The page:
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UN Calls on Tehran to Halt Imminent Execution of Dual Iranian-Swedish Doctor

UN Calls on Tehran to Halt Imminent Execution of Dual Iranian-Swedish Doctor

Wednesday, 18 May, 2022 - 06:45
Iranian-Swedish researcher Ahmedreza Djalali in Barcelona (File photo: AFP)

The UN human rights office has urged Iran to halt the execution order of Swedish-Iranian academic Ahmadreza Djalali and reverse his death sentence.

"We are deeply alarmed by the imminent execution in the Islamic Republic of Iran of Swedish-Iranian doctor, and academic Ahmedreza Djalali," UN rights office spokeswoman Liz Throssell told reporters in Geneva on Tuesday.

The office, she said, urged the Iranian authorities "to halt the execution and revoke his death sentence."

Iran's semi-official ISNA news agency has reported that Djalali, sentenced to death on charges of spying for Israel, would be executed by May 21.

Iran's Judiciary Spokesman Zabihollah Khodayian said Jalali's death sentence had been finalized.

The spokesman said that Djalali was detained in Iran on espionage charges, and the Swedish government granted him citizenship after he was detained.

Foreign Ministry spokesman Saeed Khatibzadeh said Iran may postpone the execution while stressing that the verdict is "final."

Djalali resided in Stockholm, where he worked at Karolinska Medical Institute and was arrested in 2016 during an academic visit to Tehran.

He was sentenced to death in 2017 on charges of spying for Israel and providing information to its intelligence service (Mossad) about two Iranian nuclear scientists, which contributed to their assassination between 2010 and 2012.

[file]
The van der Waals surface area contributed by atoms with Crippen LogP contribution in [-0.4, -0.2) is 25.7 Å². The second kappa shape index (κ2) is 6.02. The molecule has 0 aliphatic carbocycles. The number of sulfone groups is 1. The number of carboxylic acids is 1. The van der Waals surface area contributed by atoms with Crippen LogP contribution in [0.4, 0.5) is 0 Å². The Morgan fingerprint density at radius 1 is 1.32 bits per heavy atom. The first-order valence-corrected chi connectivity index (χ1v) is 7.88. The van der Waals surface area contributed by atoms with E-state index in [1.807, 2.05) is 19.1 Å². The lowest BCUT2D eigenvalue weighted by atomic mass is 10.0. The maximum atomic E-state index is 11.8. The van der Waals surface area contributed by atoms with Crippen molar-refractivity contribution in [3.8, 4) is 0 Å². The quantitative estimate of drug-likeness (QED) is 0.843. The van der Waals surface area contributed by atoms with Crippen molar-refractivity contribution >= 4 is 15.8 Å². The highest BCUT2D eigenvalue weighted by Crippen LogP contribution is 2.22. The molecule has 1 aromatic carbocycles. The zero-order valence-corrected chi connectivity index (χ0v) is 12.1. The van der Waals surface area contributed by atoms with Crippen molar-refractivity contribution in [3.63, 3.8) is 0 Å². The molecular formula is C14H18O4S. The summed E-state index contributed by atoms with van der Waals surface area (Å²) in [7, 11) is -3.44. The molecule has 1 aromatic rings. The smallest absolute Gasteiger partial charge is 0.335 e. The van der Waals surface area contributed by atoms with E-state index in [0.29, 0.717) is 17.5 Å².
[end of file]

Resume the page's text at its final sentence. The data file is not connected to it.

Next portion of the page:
Sweden granted Djalali her citizenship while in detention in February 2018.

Throssell stated that his sentence was "based on a confession that was reportedly extracted under torture, and after a trial that failed to meet international standards."

"In the current circumstances, the execution would therefore constitute an arbitrary deprivation of life," she was quoted as saying by Agence France Presse (AFP).

She also noted that the death penalty on espionage charges is not in line with international human rights law, stressing that "countries that have not yet abolished the death penalty may only impose it for the most serious crimes, which is interpreted as crimes of extreme gravity involving intentional killing."

Relations between Stockholm and Tehran have been strained after Sweden arrested former Iranian official Hamid Nouri.

He faces charges of crime against humanity and war crimes over killings and torturing political prisoners.

Nouri's trial, which Iran has denounced, ended on May 4, and the verdict is expected in July. He could face life imprisonment in Sweden.

The Iranian judiciary ruled out any exchange of prisoners between Tehran and Stockholm, specifically between Djalali and Nouri.

Nouri's court is of great importance as it is the first time an Iranian official has gone on trial for executions.

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